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TPG reader Dwayne sent me a message on Facebook to ask about changing award tickets:
“If I book an American Airlines award at the standard level and then saver availability opens up, should I rebook at the lower price?”
Most airlines charge a fee for changing award tickets, which can become especially costly when traveling with family or in a group. Each carrier has its own policies, so it’s good to be familiar with all the different strategies for avoiding change and cancellation fees. That can help you save money when your plans shift, but may also help you redeem points and miles more efficiently when saver awards become available.
One great feature of the AAdvantage program is that you can change award tickets for free in certain circumstances. The stipulations are generally that your origin and destination must remain the same, you can’t change to a different operating carrier and you can’t change the award type. Since Dwayne is looking to remain on the exact same flight, the first two factors don’t come into play. However, rebooking from a standard AAnytime award to a MileSAAver award qualifies as a change in award type, so he won’t be eligible for the free change.
Instead, an AAdvantage agent would have to reinstate the original award and issue a new one at the lower level. You’d incur a fairly steep reinstatement fee of $150 for the first ticket, though additional award tickets could be reinstated at a more reasonable cost of $25 each. That fee (along with various other award fees) is waived if you have Executive Platinum status and you’re redeeming miles from your own account.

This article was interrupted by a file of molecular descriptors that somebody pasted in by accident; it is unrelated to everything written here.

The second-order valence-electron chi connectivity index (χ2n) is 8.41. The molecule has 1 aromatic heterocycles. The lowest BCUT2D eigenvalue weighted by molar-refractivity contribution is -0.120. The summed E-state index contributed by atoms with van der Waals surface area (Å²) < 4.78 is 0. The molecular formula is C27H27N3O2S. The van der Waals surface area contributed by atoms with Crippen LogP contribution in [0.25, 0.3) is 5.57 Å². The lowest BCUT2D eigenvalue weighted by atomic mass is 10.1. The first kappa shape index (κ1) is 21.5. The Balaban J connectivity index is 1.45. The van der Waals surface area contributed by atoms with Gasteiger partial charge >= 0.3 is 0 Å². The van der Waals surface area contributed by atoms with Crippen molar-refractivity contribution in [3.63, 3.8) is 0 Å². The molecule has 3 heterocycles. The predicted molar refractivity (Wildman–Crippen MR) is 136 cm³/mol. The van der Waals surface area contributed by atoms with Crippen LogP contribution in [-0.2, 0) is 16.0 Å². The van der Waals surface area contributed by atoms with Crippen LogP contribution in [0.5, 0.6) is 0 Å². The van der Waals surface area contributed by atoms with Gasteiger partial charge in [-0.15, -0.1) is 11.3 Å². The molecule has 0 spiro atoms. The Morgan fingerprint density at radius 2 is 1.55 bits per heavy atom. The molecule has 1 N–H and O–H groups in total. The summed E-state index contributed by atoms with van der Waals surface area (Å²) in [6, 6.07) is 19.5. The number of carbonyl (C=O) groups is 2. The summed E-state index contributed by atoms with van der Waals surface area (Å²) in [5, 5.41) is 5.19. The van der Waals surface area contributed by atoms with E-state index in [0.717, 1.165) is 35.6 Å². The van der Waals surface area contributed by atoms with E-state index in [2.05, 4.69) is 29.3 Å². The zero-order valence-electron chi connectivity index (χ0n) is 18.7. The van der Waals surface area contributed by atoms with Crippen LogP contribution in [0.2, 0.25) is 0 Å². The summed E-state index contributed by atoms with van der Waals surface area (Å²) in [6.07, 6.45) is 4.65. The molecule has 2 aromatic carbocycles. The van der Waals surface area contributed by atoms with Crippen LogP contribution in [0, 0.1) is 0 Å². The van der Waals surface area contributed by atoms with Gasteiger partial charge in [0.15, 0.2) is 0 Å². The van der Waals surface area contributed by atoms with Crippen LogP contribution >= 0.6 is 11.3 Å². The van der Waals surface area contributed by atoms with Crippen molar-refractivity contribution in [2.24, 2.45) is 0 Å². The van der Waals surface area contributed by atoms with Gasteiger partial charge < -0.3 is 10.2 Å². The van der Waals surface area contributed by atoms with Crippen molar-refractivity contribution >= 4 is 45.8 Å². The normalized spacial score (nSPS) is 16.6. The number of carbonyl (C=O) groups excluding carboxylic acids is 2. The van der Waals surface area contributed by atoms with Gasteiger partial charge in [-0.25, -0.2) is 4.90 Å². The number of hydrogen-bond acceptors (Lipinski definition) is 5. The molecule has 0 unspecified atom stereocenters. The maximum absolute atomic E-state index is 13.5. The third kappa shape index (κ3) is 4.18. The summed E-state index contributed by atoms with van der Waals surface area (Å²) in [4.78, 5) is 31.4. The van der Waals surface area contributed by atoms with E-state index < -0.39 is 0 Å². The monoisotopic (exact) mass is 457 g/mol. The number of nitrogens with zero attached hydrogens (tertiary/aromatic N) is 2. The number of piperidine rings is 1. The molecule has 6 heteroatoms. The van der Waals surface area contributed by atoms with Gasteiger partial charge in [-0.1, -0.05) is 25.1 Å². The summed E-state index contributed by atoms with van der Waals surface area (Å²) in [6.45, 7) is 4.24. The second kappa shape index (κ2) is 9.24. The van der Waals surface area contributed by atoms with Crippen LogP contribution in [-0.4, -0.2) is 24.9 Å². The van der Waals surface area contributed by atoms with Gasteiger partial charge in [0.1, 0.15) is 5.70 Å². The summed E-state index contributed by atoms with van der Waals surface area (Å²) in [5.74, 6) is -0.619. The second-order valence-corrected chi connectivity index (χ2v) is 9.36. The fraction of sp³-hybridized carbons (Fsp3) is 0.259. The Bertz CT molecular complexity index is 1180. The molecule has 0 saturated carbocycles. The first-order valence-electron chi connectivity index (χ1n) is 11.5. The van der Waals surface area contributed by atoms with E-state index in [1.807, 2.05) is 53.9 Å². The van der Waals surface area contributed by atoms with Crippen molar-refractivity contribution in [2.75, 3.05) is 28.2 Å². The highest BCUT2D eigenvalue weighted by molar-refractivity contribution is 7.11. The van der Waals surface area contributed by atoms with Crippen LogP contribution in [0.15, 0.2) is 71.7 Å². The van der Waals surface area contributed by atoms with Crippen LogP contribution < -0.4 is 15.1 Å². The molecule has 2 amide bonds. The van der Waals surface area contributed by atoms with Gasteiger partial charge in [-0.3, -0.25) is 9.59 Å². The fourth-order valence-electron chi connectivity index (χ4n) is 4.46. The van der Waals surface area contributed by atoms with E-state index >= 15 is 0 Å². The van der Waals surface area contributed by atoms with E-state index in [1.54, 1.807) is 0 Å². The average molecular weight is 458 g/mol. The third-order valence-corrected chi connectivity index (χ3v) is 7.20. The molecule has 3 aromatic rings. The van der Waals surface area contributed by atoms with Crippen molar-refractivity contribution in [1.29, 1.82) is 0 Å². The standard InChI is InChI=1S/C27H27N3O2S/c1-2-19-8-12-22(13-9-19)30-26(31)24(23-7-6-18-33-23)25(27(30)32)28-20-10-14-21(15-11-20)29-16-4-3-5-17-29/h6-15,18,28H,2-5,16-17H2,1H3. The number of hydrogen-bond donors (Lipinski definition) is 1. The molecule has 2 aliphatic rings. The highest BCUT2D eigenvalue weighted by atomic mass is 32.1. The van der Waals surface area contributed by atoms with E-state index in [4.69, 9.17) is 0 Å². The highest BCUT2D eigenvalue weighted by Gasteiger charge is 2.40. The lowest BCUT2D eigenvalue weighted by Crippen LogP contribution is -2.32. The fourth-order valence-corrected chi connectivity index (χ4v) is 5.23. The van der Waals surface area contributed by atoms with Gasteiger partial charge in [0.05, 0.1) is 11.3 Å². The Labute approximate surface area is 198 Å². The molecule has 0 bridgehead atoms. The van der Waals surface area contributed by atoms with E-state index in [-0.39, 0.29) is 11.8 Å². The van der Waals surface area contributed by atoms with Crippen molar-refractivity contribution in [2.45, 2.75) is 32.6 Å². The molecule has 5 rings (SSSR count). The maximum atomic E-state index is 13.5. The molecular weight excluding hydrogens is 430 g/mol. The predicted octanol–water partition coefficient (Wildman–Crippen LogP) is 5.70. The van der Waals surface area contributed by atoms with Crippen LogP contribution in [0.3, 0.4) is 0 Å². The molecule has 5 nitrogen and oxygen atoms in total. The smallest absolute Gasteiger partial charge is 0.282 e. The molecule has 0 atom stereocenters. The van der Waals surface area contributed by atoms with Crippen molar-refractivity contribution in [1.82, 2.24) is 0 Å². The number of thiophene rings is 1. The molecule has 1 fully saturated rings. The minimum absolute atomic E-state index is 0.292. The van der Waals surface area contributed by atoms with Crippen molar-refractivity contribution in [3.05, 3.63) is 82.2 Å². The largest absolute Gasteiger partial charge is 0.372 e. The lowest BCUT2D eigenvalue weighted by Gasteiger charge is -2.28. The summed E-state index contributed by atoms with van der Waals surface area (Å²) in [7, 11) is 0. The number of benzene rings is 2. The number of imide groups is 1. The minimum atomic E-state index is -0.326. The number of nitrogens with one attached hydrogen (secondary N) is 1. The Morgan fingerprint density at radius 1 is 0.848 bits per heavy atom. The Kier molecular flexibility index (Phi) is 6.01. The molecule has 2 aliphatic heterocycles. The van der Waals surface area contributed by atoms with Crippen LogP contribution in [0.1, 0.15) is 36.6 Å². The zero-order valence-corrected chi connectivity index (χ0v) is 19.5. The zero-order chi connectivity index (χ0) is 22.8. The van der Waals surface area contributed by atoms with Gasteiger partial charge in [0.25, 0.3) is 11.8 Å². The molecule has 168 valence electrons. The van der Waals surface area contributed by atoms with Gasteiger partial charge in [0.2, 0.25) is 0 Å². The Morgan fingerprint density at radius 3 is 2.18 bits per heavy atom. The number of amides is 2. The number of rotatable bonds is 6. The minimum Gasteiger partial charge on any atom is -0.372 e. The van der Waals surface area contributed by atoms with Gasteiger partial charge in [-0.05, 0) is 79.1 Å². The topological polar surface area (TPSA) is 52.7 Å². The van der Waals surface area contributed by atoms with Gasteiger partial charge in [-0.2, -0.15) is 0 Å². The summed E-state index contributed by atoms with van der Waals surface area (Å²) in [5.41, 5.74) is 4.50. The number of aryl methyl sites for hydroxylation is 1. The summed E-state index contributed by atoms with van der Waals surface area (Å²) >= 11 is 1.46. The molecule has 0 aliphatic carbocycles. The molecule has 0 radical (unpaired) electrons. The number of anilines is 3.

Even if you can’t avoid the fee, rebooking an award could be worthwhile depending on how much you stand to save. For example, if you booked an AAnytime economy award to Europe for 47,500 miles each way, changing to a MileSAAver award for 30,000 miles each way would be a no-brainer. You’d basically be paying $150 to recoup 35,000 miles; that works out to around 0.43 cents apiece, which is much less than what AAdvantage miles are worth. On the other hand, reinstating a one-way domestic award to save 12,500 miles probably wouldn’t make sense.
Some airlines have more flexible award change policies. For example, Southwest actually lets you rebook on the same flight at no charge, so you can easily save (points or dollars) when the price drops. Still American’s policies can come in handy if you know where you’re going, but your travel dates haven’t been confirmed.
For more on AAdvantage changes and avoiding fees in general, check out these posts:
- Is There a Limit to Free AAdvantage Award Ticket Changes?
- Can I Still Change AAdvantage Awards After the Devaluation?
- How to Avoid Airline Change and Cancellation Fees